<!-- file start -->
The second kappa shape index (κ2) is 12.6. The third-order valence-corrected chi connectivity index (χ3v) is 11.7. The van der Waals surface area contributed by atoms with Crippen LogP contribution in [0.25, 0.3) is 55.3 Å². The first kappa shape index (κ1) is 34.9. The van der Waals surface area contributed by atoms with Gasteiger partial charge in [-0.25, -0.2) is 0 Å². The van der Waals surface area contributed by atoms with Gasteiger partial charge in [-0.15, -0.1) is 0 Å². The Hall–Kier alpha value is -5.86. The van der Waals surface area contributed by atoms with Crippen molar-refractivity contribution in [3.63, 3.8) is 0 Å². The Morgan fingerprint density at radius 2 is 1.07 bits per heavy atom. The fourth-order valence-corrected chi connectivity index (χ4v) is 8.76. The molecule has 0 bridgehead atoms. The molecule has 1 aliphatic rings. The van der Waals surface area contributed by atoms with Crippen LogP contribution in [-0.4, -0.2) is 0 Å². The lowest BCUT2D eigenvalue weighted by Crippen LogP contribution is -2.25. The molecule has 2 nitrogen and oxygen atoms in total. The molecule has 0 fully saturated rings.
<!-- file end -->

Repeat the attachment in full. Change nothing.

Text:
The second kappa shape index (κ2) is 12.6. The third-order valence-corrected chi connectivity index (χ3v) is 11.7. The van der Waals surface area contributed by atoms with Crippen LogP contribution in [0.25, 0.3) is 55.3 Å². The first kappa shape index (κ1) is 34.9. The van der Waals surface area contributed by atoms with Gasteiger partial charge in [-0.25, -0.2) is 0 Å². The van der Waals surface area contributed by atoms with Gasteiger partial charge in [-0.15, -0.1) is 0 Å². The Hall–Kier alpha value is -5.86. The van der Waals surface area contributed by atoms with Crippen molar-refractivity contribution in [3.63, 3.8) is 0 Å². The Morgan fingerprint density at radius 2 is 1.07 bits per heavy atom. The fourth-order valence-corrected chi connectivity index (χ4v) is 8.76. The molecule has 0 bridgehead atoms. The molecule has 1 aliphatic rings. The van der Waals surface area contributed by atoms with Crippen LogP contribution in [-0.4, -0.2) is 0 Å². The lowest BCUT2D eigenvalue weighted by Crippen LogP contribution is -2.25. The molecule has 2 nitrogen and oxygen atoms in total. The molecule has 0 fully saturated rings.